Homeschooling in the United States
Homeschooling, as the term is used in this article, refers to that aspect of home education (education or learning which takes place outside formal institutional structures or settings such as schools) which is designed to meet the educational needs of young school-age children and to satisfy the requirements of state compulsory education statutes. In this sense, the term homeschooling also includes unschooling.
Education in the home has long been an important component of learning and child rearing in the United States. In the early years of the American Republic and throughout the first half of the nineteenth century formal schooling, for a large part of the population, meant instruction only in basic literacy and elementary arithmetic skills in tuition-based schools which were variously and sometimes intermittently operated. School terms were for the most part short and seasonal (approximately 10-12 weeks during the winter months) after which the children were typically needed on the farm. School education, for most, was a matter of 3 or 4 years duration. Teaching was not a year round occupation, and teachers were often itinerant.
With the advent of free public schools (called common schools in the early days) beginning in the mid-nineteenth century, the situation changed. State compulsory education statutes were enacted, the school year was extended, and a full time teaching profession with professional certification emerged. By the 1960s, education through the high school years in the United States was free, virtually universal, and took place in institutional settings (schools). Homeschooling, as the term is used today, was not considered legal and was essentially non-existent.
In the 1970s, a movement began to take back from the schools the traditional role of the family in the education of the young and the term homeschooling (also called unschooling by some) was coined to describe this movement. Initially confined to a very small part of the overall population, and based in the main on a religious foundation, the movement has since gained widespread legal recognition and spread to several million people while at the same time branching out beyond its initial religious base.
There are homeschoolers in all 50 states of the union legally pursuing this educational option. Beyond that, they exhibit a wide range of educational approaches and objectives while complying with as wide a range of legal requirements.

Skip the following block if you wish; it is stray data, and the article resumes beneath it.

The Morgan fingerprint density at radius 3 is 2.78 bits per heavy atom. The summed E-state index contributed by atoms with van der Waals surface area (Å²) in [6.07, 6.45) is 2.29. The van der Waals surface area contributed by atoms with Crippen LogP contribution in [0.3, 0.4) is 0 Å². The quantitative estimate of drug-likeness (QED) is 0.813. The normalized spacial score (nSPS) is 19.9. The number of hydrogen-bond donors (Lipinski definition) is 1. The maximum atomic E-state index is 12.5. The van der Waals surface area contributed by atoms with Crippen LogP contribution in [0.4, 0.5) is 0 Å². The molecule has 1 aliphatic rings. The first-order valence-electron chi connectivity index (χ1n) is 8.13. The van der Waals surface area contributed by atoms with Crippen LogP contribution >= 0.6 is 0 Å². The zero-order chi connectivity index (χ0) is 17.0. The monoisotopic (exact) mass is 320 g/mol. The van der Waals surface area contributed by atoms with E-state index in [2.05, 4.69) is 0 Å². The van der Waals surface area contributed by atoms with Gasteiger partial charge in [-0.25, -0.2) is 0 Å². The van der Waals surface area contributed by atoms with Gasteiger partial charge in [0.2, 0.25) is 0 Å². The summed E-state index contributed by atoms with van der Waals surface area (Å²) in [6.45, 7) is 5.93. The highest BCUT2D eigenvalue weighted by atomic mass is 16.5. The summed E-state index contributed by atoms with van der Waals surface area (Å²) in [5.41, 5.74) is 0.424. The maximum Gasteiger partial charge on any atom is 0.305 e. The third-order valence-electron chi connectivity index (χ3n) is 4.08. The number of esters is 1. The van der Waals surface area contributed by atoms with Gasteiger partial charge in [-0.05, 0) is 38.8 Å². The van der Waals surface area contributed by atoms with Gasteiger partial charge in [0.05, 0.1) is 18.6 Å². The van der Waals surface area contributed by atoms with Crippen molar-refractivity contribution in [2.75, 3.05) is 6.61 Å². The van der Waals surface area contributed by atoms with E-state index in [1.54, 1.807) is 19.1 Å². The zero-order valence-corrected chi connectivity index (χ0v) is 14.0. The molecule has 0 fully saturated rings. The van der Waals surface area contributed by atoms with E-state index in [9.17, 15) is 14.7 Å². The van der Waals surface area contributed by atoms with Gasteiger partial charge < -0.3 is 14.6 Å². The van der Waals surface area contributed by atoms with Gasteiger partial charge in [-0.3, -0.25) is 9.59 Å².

The U.S. Supreme Court has never issued a ruling specifically and directly concerned with homeschooling. However, there have been a number of cases in which basic principles have been asserted which are of clear relevance to homeschooling.
Most of these cases deal with the rights of parents vis-a-vis the state and are based on the due process clause of the Fourteenth amendemnt to the U.S. Constitution. That clause states that "No State shall . . . deprive any person of life, liberty, or property, without due process of law". While the Court has never defined the liberty thus protected, in Meyer v. Nebraska they stated: "Without doubt, it denotes not merely freedom from bodily restraint, but also the right of the individual . . . to marry, establish a home, and bring up children . . . " (262 U.S. 399).
State legislative treatment
In the realm of legislation, there is no federal law regarding homeschooling. Instead, such matters are left up to the laws of the individual states as implemented by local school districts. In general, there is considerable variation from one state to another in how homeschooling is governed and treated, with varying degrees of latitude and strictness.
Every state in the union has established a system of public schools. Together with that, all states have a compulsory education statute governing children between the ages of about 6 or 7 up to between 16 and 18 years of age, the exact ages varying from state to state within those limits. These compulsory education statutes specify that the affected children must be enrolled in a public school unless they meet certain specified exemptions, such as enrollment in a recognized private school.
In most states, homeschooling is explicitly recognized as one of the allowable exemtions under a separate homeschool or home education statute.
In some other states, homeschooling is explicitly covereed under the statutes dealing with the private school exemption. That is, the homeschool situtation is considered to be a type of private school.
Among the matters dealt with variously by the states are registration and reporting requirements, qualifications of instructors (parents), curricula, testing and certification, and access to public school facilities (including extra-curricular activities such as sports).